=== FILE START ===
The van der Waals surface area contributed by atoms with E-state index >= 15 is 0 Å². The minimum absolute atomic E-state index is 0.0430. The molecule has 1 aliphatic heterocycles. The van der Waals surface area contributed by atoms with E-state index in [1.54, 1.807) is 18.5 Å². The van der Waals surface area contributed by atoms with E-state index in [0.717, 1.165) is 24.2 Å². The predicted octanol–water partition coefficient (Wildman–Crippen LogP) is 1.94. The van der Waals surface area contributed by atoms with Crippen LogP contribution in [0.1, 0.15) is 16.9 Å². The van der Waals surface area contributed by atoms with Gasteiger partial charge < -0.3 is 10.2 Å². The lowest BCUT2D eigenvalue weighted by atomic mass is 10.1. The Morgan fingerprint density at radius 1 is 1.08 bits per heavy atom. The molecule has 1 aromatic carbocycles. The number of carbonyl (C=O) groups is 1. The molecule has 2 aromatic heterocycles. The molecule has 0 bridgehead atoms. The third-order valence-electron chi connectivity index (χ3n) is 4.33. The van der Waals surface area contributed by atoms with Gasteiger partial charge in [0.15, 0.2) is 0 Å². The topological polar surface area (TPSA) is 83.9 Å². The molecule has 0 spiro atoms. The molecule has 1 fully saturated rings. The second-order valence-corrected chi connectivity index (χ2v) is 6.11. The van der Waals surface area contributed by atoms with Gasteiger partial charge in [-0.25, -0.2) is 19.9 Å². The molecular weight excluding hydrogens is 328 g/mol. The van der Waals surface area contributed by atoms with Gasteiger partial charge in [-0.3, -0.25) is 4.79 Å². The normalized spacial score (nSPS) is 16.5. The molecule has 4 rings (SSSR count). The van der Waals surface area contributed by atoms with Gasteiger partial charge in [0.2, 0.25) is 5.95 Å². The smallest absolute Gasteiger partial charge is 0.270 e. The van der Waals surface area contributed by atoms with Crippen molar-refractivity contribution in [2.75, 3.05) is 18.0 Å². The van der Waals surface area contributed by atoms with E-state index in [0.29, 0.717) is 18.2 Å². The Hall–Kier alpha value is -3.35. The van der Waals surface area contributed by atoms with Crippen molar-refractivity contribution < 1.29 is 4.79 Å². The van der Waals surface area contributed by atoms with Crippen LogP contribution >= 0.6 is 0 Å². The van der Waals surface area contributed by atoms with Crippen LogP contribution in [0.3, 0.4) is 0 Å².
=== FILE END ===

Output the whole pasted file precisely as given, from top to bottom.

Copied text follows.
The van der Waals surface area contributed by atoms with E-state index >= 15 is 0 Å². The minimum absolute atomic E-state index is 0.0430. The molecule has 1 aliphatic heterocycles. The van der Waals surface area contributed by atoms with E-state index in [1.54, 1.807) is 18.5 Å². The van der Waals surface area contributed by atoms with E-state index in [0.717, 1.165) is 24.2 Å². The predicted octanol–water partition coefficient (Wildman–Crippen LogP) is 1.94. The van der Waals surface area contributed by atoms with Crippen LogP contribution in [0.1, 0.15) is 16.9 Å². The van der Waals surface area contributed by atoms with Gasteiger partial charge < -0.3 is 10.2 Å². The lowest BCUT2D eigenvalue weighted by atomic mass is 10.1. The Morgan fingerprint density at radius 1 is 1.08 bits per heavy atom. The molecule has 1 aromatic carbocycles. The number of carbonyl (C=O) groups is 1. The molecule has 2 aromatic heterocycles. The molecule has 0 bridgehead atoms. The third-order valence-electron chi connectivity index (χ3n) is 4.33. The van der Waals surface area contributed by atoms with Gasteiger partial charge in [0.15, 0.2) is 0 Å². The topological polar surface area (TPSA) is 83.9 Å². The molecule has 0 spiro atoms. The molecule has 1 fully saturated rings. The second-order valence-corrected chi connectivity index (χ2v) is 6.11. The van der Waals surface area contributed by atoms with Gasteiger partial charge in [-0.25, -0.2) is 19.9 Å². The molecular weight excluding hydrogens is 328 g/mol. The van der Waals surface area contributed by atoms with Gasteiger partial charge in [-0.3, -0.25) is 4.79 Å². The normalized spacial score (nSPS) is 16.5. The molecule has 4 rings (SSSR count). The van der Waals surface area contributed by atoms with Gasteiger partial charge in [0.2, 0.25) is 5.95 Å². The smallest absolute Gasteiger partial charge is 0.270 e. The van der Waals surface area contributed by atoms with Crippen molar-refractivity contribution in [2.75, 3.05) is 18.0 Å². The van der Waals surface area contributed by atoms with E-state index in [0.29, 0.717) is 18.2 Å². The Hall–Kier alpha value is -3.35. The van der Waals surface area contributed by atoms with Crippen molar-refractivity contribution < 1.29 is 4.79 Å². The van der Waals surface area contributed by atoms with Crippen LogP contribution >= 0.6 is 0 Å². The van der Waals surface area contributed by atoms with Crippen LogP contribution in [0.3, 0.4) is 0 Å².